Ukraine and Russia will sign a deal on Friday to allow the export of grain via Ukraine’s Black Sea ports, according to the Turkish government. The agreement is set to unblock about 22 million tonnes of crops, assuaging fears of a global food crisis as grain prices soar and some of the world’s poorest countries face a critical lack of food imports.
If signed, the agreement will be the first major deal between the two sides since Russia invaded Ukraine in February 2022. The breakthrough deal was brokered in Istanbul with the help of Turkey and the UN. UN secretary-general Antonio Guterres and Turkish President Recep Tayyip Erdoğan will be present at the signing ceremony on Friday.
Ukraine and Russia produce a significant amount of the world’s grain and certain other agricultural products including sunflower seeds. Most of the region’s food exports are shipped out via the Black Sea, an area which is being blockaded by the Russian navy and has been heavily mined by the Ukrainians.
The UN’s Food and Agriculture Organization (FAO) lists Ukraine as one of the world’s largest producers of wheat, corn, sunflower seeds, barley, sugar beet, potatoes and soybeans in 2020. The total value of these crops in Ukraine in 2020 was $21.4bn. It’s also the world’s third-largest producer of potatoes and pumpkins, and the biggest producer of sunflower seeds, providing over a third of global supply.
Meanwhile, Russia is one of the world’s five biggest food producers. Crucially, it is also the world’s third-biggest wheat grower.
Heavy fighting and deep mistrust on both sides has prevented most crops from reaching the market. Ukraine points to satellite photos which appear to show Russian ships stealing Ukrainian grain, while Russia says that western sanctions and Ukrainian mines are restricting its own ability to export agricultural products.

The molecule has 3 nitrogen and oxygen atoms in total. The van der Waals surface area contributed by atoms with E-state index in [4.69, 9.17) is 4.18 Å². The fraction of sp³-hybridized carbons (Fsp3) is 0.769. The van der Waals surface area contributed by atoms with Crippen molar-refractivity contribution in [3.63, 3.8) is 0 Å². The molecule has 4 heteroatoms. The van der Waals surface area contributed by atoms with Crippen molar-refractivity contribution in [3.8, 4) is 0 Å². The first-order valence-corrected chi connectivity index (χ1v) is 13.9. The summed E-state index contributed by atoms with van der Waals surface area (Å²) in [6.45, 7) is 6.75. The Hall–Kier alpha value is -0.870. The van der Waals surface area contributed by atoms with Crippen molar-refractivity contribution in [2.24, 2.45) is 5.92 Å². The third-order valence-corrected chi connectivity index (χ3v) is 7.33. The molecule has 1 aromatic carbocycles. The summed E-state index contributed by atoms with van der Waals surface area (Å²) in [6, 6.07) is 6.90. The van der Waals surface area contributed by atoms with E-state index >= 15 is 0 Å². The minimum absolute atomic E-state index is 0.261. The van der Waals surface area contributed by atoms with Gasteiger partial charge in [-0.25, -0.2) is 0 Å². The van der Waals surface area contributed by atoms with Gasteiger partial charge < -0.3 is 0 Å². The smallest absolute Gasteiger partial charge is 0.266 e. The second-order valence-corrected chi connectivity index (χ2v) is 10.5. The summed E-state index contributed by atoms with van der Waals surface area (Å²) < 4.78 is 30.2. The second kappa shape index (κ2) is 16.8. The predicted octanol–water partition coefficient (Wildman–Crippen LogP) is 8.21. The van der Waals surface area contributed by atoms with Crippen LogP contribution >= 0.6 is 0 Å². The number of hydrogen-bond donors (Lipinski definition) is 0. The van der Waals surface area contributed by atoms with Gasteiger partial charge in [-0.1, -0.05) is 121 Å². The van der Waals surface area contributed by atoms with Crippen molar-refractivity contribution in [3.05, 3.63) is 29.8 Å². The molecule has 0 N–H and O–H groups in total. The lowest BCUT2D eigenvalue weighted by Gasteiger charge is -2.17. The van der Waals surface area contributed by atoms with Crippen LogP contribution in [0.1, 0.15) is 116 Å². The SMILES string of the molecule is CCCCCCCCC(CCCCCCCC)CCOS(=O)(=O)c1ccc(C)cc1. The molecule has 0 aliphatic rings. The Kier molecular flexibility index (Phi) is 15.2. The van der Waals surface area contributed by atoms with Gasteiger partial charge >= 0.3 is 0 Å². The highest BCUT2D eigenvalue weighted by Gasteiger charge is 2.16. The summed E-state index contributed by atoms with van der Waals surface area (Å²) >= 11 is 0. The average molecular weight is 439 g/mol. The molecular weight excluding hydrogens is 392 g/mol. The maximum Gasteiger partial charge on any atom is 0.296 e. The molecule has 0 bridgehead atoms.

Russia made the removal of obstacles to its own food exports a key condition in negotiations for the deal. Turkish Foreign Minister Mevlüt Çavuşoğlu said that "When we resolve this issue, not only will the export path for grain and sunflower oil from Ukraine be opened, but also for products from Russia… Even if these Russian products are not affected by sanctions, there are blockages concerning maritime transport, insurance and the banking system. The United States and the EU have given promises to lift these."
If the deal is signed, it will allow Ukrainian cargo ships safe passage from Black Sea ports like Odessa using designated routes. But even then, they will have to navigate heavily mined waters. A UN monitoring group based in Istanbul will oversee the shipping agreement.
Ukraine’s foreign ministry spokesperson Oleh Nikolenko stressed that the deal has not yet been signed, and that Ukraine will "support only those decisions that will guarantee the security of the southern regions of Ukraine, the strong position of the Ukrainian Armed Forces in the Black Sea, and the safe export of Ukrainian agricultural products to world markets."
Ukraine is concerned that removing mines could expose it to more seaborne attacks, or that Russian ships could use safe channels to carry weapons instead of food.
Wheat futures in Chicago were down over 3% on Friday as markets priced in the extra supply.